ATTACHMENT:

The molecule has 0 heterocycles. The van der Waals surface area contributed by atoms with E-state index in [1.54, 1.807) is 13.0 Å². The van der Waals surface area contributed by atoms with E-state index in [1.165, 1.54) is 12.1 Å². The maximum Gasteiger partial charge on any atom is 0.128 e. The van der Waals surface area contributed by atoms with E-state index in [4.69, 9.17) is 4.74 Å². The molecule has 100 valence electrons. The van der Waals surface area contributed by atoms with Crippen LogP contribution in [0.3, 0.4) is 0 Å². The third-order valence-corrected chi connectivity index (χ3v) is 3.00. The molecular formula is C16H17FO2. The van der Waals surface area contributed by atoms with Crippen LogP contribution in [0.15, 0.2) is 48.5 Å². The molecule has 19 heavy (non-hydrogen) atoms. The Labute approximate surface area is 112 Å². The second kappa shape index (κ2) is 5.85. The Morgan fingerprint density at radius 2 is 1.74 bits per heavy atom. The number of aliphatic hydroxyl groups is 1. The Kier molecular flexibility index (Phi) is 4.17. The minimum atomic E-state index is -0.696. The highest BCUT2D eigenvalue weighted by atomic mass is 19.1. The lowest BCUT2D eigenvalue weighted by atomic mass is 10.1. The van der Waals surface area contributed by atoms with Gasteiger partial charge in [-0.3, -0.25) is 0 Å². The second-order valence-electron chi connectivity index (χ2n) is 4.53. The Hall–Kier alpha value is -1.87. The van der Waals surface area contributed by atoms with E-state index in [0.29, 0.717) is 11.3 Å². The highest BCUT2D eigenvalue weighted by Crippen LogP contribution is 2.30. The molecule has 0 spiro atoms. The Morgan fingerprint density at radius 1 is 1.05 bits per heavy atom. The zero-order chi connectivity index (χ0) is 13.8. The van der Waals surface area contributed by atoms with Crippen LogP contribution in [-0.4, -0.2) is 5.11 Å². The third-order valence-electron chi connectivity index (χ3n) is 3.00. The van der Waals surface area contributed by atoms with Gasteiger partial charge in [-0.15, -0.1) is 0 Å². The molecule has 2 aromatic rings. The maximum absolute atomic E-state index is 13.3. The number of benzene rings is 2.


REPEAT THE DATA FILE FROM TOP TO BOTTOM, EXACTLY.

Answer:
The molecule has 0 heterocycles. The van der Waals surface area contributed by atoms with E-state index in [1.54, 1.807) is 13.0 Å². The van der Waals surface area contributed by atoms with E-state index in [1.165, 1.54) is 12.1 Å². The maximum Gasteiger partial charge on any atom is 0.128 e. The van der Waals surface area contributed by atoms with E-state index in [4.69, 9.17) is 4.74 Å². The molecule has 100 valence electrons. The van der Waals surface area contributed by atoms with Crippen LogP contribution in [0.3, 0.4) is 0 Å². The third-order valence-corrected chi connectivity index (χ3v) is 3.00. The molecular formula is C16H17FO2. The van der Waals surface area contributed by atoms with Crippen LogP contribution in [0.15, 0.2) is 48.5 Å². The molecule has 19 heavy (non-hydrogen) atoms. The Labute approximate surface area is 112 Å². The second kappa shape index (κ2) is 5.85. The Morgan fingerprint density at radius 2 is 1.74 bits per heavy atom. The number of aliphatic hydroxyl groups is 1. The Kier molecular flexibility index (Phi) is 4.17. The minimum atomic E-state index is -0.696. The highest BCUT2D eigenvalue weighted by atomic mass is 19.1. The lowest BCUT2D eigenvalue weighted by atomic mass is 10.1. The van der Waals surface area contributed by atoms with Gasteiger partial charge in [-0.3, -0.25) is 0 Å². The second-order valence-electron chi connectivity index (χ2n) is 4.53. The Hall–Kier alpha value is -1.87. The van der Waals surface area contributed by atoms with E-state index in [0.29, 0.717) is 11.3 Å². The highest BCUT2D eigenvalue weighted by Crippen LogP contribution is 2.30. The molecule has 0 spiro atoms. The Morgan fingerprint density at radius 1 is 1.05 bits per heavy atom. The zero-order chi connectivity index (χ0) is 13.8. The van der Waals surface area contributed by atoms with Crippen LogP contribution in [-0.4, -0.2) is 5.11 Å². The third-order valence-electron chi connectivity index (χ3n) is 3.00. The van der Waals surface area contributed by atoms with Gasteiger partial charge in [-0.15, -0.1) is 0 Å². The molecule has 2 aromatic rings. The maximum absolute atomic E-state index is 13.3. The number of benzene rings is 2.